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Kill the Old Smile and Dial
By John Landrine



"Hi, my name is..."

That's about all you have to say on the telephone today for some prospects to realize five things instantly:

1. You are not a friend or acquaintance.
2. This is not a social call.
3. You should not be trusted.
4. You are invading their privacy.
5. You want money!

Have you ever heard the prospect ask, "What are you selling?" before you even introduce yourself, or say, "I'm not interested," before she has any idea why you called?

There is a distinct sound affiliated with a telephone solicitation call. It is an abnormal tone that acts like a warning beacon to your prospective customers. It is that big smile in the voice; that overenthusiastic pep---it's the old smile-and-dial mentality.
In a face-to-face interview, a professional salesperson is careful not to have "dollar signs" in his eyes. On the telephone, you cannot have dollar signs in your voice! Unfortunately, most salespeople are afflicted with this dreaded disease; I call it Money Mouth: a screeching, unrelenting, monotone, insensitive, robotic sounding, phony facade of a voice.

Money Mouth is directly responsible for more than 70% of all the problems a salesperson has on the telephone. On cold call or even a warmer call, at the first hello, the prospect gets a mental image of the salesperson. The big smile and unnaturally enthusiastic attitude project, in most cases, the image of the boiler-room atmosphere. The prospect immediately puts up barriers that force the salesperson to try to overcome these objections, which are not objections at all. They are natural defenses erected for protection from a possible harmful source.

The idea of the smile-and-dial routine may have made some sense in the 1960s, 1970s and perhaps the early 1980s. The philosophy was that during a telephone call the person on the receiving end could tell whether you were smiling or not by the sound of your voice. In theory, a smile will make your voice sound a little friendlier, and the prospect will feel your enthusiasm right through the telephone. Therefore, you should be smiling and excited!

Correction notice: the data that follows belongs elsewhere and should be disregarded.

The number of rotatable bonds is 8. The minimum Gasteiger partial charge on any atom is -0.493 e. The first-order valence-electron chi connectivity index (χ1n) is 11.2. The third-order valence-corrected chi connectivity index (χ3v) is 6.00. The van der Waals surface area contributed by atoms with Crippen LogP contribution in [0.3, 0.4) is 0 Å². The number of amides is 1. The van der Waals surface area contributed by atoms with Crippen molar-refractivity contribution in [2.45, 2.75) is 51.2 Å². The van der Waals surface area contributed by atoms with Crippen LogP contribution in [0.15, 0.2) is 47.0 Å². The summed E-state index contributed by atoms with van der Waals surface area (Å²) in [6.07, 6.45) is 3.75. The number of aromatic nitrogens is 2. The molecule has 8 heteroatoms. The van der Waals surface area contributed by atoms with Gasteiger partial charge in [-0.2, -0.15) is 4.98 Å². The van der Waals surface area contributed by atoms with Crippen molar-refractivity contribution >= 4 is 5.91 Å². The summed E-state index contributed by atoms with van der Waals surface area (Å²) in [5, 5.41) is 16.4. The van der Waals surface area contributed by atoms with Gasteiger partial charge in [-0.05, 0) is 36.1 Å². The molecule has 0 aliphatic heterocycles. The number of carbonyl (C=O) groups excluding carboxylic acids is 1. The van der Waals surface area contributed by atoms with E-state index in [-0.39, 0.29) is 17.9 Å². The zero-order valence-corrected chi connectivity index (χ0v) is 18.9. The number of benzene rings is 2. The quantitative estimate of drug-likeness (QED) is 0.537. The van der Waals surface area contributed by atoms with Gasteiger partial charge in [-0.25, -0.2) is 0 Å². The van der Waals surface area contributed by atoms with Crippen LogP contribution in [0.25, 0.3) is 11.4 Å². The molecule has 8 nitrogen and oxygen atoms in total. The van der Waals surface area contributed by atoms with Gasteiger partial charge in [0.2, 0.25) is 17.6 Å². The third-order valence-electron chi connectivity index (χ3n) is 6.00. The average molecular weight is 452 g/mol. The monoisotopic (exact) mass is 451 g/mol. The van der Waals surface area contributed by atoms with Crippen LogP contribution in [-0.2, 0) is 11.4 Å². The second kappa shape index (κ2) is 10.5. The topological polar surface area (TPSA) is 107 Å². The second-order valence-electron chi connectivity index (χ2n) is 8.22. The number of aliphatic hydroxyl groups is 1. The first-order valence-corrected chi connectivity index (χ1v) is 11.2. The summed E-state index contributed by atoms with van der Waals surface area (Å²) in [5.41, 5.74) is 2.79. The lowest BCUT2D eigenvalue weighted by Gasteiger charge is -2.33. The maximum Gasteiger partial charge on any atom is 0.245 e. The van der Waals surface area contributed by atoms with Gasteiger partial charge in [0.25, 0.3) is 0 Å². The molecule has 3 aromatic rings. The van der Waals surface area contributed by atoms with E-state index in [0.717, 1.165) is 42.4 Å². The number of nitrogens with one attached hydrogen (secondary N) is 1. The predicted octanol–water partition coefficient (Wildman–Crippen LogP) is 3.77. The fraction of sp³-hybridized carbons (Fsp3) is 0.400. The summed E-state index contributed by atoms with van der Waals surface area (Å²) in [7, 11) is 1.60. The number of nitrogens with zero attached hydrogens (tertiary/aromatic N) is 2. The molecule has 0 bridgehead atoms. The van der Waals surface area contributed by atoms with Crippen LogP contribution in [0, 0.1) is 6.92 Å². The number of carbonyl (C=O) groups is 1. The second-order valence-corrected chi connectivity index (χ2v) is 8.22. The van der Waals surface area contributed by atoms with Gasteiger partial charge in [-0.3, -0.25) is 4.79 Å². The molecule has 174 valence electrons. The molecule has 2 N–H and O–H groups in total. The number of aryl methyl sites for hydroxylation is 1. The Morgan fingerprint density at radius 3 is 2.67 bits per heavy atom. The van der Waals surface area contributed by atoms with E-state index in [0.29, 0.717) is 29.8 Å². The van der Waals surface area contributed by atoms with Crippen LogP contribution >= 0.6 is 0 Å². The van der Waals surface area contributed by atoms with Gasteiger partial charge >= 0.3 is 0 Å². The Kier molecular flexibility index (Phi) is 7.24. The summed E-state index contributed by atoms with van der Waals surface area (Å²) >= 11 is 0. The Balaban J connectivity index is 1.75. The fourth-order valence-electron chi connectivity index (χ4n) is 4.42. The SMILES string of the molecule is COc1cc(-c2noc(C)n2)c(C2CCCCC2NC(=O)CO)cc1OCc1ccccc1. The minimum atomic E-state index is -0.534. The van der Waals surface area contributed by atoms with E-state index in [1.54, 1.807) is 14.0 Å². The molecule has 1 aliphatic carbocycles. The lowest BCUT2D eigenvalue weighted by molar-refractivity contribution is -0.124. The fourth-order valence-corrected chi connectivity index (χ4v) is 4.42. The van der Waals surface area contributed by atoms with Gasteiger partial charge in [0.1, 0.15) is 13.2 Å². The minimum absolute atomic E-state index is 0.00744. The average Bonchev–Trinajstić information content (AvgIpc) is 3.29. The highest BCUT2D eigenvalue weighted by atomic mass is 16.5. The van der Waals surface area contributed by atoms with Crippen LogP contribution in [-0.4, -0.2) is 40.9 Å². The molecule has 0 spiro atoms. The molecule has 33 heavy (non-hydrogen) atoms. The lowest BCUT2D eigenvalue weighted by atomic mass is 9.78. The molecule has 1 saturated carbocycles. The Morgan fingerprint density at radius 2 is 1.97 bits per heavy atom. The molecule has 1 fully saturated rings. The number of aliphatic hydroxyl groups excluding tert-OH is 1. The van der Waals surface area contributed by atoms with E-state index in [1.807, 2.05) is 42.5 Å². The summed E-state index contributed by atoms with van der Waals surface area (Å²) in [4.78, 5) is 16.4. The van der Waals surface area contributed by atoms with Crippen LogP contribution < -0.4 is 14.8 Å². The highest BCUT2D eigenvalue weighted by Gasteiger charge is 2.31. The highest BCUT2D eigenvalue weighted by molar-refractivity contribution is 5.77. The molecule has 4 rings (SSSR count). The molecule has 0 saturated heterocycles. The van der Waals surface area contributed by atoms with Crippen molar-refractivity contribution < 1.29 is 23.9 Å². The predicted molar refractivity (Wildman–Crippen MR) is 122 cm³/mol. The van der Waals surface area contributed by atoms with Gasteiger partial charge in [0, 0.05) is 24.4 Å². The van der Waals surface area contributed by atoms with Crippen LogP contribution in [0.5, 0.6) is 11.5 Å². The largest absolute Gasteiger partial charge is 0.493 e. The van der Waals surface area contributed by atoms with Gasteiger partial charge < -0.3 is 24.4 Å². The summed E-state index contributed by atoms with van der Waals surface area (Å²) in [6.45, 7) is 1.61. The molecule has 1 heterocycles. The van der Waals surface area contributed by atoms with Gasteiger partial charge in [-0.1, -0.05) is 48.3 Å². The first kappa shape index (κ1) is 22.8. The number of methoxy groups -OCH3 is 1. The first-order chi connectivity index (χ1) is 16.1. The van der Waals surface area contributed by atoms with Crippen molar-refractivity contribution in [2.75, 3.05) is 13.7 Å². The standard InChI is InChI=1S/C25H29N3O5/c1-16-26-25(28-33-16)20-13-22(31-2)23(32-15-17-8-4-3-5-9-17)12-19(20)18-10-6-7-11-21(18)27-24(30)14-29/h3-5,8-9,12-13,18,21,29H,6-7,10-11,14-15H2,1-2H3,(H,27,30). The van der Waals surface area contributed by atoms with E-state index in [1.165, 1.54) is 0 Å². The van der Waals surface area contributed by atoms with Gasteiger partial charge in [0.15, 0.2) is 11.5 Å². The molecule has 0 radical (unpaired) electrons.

Well, those thoughts are absolutely true, and that is the problem. Think about that for a second. Just why should you; a total stranger, be so overjoyed to meet this person? Imagine this: You walk into a clothing store and from the far side of the store a salesperson spots you. She starts waving her arms and screaming, "Hi! How are you?" Jumping over a row of chairs, she comes running toward you with a business card stuck to her forehead and a look of shear ecstasy in her face. She grabs you in a bear hug while shouting, "It's sooo good to meet you! How can I serve you today?"
You may run out of the store holding on to your wallet, or look for a mirror to see if you have a big SUCKER sign is spelled out on your face. In either case, you will feel as though this person's joy will come at your expense.

There is a big difference between a pleasant smile that says, "Hi. How are you today?", and a big stupid grin that projects, "Have I got a deal for you!" You need to sound professional, but you must be natural. To be successful on the telephone, you must get the dollars signs out of your dialect!

Below are a few tips to help you eradicate a Money Mouth infection.

1. DO NOT SMILE. This does not mean that you have to frown, be angry or have tears running down your face. Just lose that big phony smile. You should be pleasant, but not overjoyed.

2. TONE DOWN THE ENTHUSIASM. There is a time during the call when you will get enthusiastic such as when explaining benefits to the customer, but it is not at the beginning of the call.

3. DON'T BE PERFECT. Some sales people boast that they can recite their presentation flawlessly even if wakened from a deep sleep. However, pauses, small stutters and momentary broken chains of thought are present in every normal, unrehearsed conversation. Your presentation should include small "breaks" to minimize the "canned" sound. Your telephone sales presentation should be "planned" not "canned."

4. CAPTURE THE FRIENDLY VOICE. Tape-record yourself on the telephone when calling a friend or a relative, then tape-record yourself (your voice only) when making a prospecting sales call: a cold call. You will find your voice is more tense and formal on the sales call. You must try to use the natural tone and inflection of the friendly call on your sales calls. The words may be different on each type of call, but you need to try to capture the relaxed "tone" of the friendly call.

5. SLOW DOWN AND SPEAK CLEARLY. Most salespeople have a tendency to speed up once familiar with his or her presentation. Slow down and be sure to enunciate each word carefully.

Once you can eliminate Money Mouth, you will find more prospects willing to listen to what you have to say.



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About the Author

John Landrine, John Landrine,
1804 Quincy Street
Savannah, GA 31405
559-803-0453

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